Coney Island – Baby

In 2015, we visited NYC.   

One of the enduring curiosities I had of “The Big Apple” was a nostalgic longing to visit Coney Island. 

 Settled by the Dutch in 1624, Coney Island opened its first hotel in post-Civil War times. Its first roller coaster opened in 1884, and by 1904, the three amusement parks (Luna, Dreamland, and Steeplechase) formed one of the biggest fun park attractions in the USA.   

Fast forward to the 21st century – 2015, and on a wet, slippery ol’ August day, we took the subway, (an adventure in itself), from central Manhattan to Coney Island. We had no idea what to expect.  

About an hour later, we disembarked at the station that took us to the entrance of Coney Island’s main road, dotted with time-aged buildings whose heydays were well and truly over.  

I could feel their stories and wished they could put a voice to them. Although the wet day didn’t enhance the vista, the buildings still evoked nostalgia. Even in the rain.  

 Grand old structures such as the Grimaldi’s Pizzeria shop. Resplendent in its bright blue and red colours and 60s-style posters advertising beer and pizza. And the once bold, arched façade of the Museum. A stately building, it stands out amongst its seedier neighbours despite its peeling paint and empty-looking windows.  

The museum proudly houses the history of the Coney Island fun parks, recognising their contribution to American pop culture.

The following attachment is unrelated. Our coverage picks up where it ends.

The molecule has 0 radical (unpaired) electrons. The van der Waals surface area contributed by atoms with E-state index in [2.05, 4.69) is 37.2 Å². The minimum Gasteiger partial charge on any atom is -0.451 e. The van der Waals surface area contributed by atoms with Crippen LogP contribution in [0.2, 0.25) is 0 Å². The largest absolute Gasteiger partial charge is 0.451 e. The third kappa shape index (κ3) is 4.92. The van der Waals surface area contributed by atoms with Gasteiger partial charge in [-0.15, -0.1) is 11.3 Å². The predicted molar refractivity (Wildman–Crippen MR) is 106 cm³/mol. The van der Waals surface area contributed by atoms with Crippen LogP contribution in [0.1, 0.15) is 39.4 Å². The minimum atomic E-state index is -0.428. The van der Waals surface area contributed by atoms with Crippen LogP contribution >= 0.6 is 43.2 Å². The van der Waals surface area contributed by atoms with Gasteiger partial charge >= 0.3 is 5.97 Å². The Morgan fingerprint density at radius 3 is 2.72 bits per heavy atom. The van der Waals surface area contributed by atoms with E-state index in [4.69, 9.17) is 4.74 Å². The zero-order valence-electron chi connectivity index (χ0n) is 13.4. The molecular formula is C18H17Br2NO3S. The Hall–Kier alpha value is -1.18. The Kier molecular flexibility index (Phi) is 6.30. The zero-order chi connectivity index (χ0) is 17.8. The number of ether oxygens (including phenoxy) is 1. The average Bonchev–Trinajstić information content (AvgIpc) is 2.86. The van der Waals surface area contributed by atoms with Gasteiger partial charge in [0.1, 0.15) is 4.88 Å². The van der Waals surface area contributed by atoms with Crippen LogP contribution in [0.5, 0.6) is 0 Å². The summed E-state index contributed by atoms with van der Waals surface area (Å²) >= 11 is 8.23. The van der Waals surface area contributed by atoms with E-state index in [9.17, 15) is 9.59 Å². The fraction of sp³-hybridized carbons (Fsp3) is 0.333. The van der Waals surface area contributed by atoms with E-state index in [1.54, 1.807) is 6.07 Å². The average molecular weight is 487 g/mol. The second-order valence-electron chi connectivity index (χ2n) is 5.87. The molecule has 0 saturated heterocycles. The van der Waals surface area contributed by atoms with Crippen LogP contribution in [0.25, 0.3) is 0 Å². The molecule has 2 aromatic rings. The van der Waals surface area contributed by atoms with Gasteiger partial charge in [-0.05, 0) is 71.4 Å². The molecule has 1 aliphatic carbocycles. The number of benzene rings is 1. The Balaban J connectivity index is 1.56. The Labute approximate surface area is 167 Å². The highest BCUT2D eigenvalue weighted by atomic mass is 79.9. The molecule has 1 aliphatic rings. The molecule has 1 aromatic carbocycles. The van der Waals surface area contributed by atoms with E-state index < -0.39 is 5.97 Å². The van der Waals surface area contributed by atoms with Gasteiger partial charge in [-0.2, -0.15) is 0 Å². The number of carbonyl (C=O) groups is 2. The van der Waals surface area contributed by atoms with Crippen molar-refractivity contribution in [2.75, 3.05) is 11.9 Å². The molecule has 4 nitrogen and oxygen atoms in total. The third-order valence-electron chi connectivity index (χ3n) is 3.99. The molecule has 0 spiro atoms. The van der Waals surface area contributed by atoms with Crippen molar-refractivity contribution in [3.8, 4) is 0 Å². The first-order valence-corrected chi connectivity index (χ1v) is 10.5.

Finding nothing open, we strolled to the seaside boardwalk to taste test the famous NYC Nathans Hotdogs.  

Dressed to kill in our souvenir shower-proof ponchos, we stood on the windswept Riegelmann boardwalk, munched on hot, delicious hotdogs smeared in mustard, and watched the world go by.  Even on a quiet, wet day, the hotdog stand had queues.  A local “go to” perhaps? 

I found the locals intriguing and was entertained by “people watching” as they promenaded along the main road and Boardwalk. Young women had finished with their nightlife and were now edging towards a day spent in the rain.  Casually wandering in scrappy, clingy clothes, massive platform heels, and smeared makeup, with the best indifference I have ever seen. Young men wearing their Nathans uniforms energetically serving snacks and drinks to the queuing people . The Coney Island fun parks the backdrop.

We gazed at the impressive skyline views of the “Denos Wonder Wheel,” the enormous, colourful Ferris wheel looming above us, and the massive “Cyclone” roller coaster, an undulating orange metal frame snaking its way along the perimeter fence and eyed, what is now the defunct Parachute Jump. This landmark tower stretches 250 feet into the air.   

How innocent and carefree were the young people who braved the heights and real danger as they put their trust in the operators, relying on their help to manoeuvre into the hanging canvas seats that would then be dropped (by various mechanic means), to 4 feet above the ground? 

None of this detail was a part of the atmospheric lyrics in “Coney Island Baby,” but I imagine this colourful tapestry of life would have provided the backdrop to Lou Reed’s poignant and stirring song from his 1976 solo album of the same name – Coney Island Baby . 

A song that takes me back to the same carefree, innocent days of young love and finding my way in the world that Lou sings about.  Every time I listen to it, I am transported to the place that Lou so beautifully references in his soulful tribute to love lost and days gone by. A place I finally got to visit in 2015.

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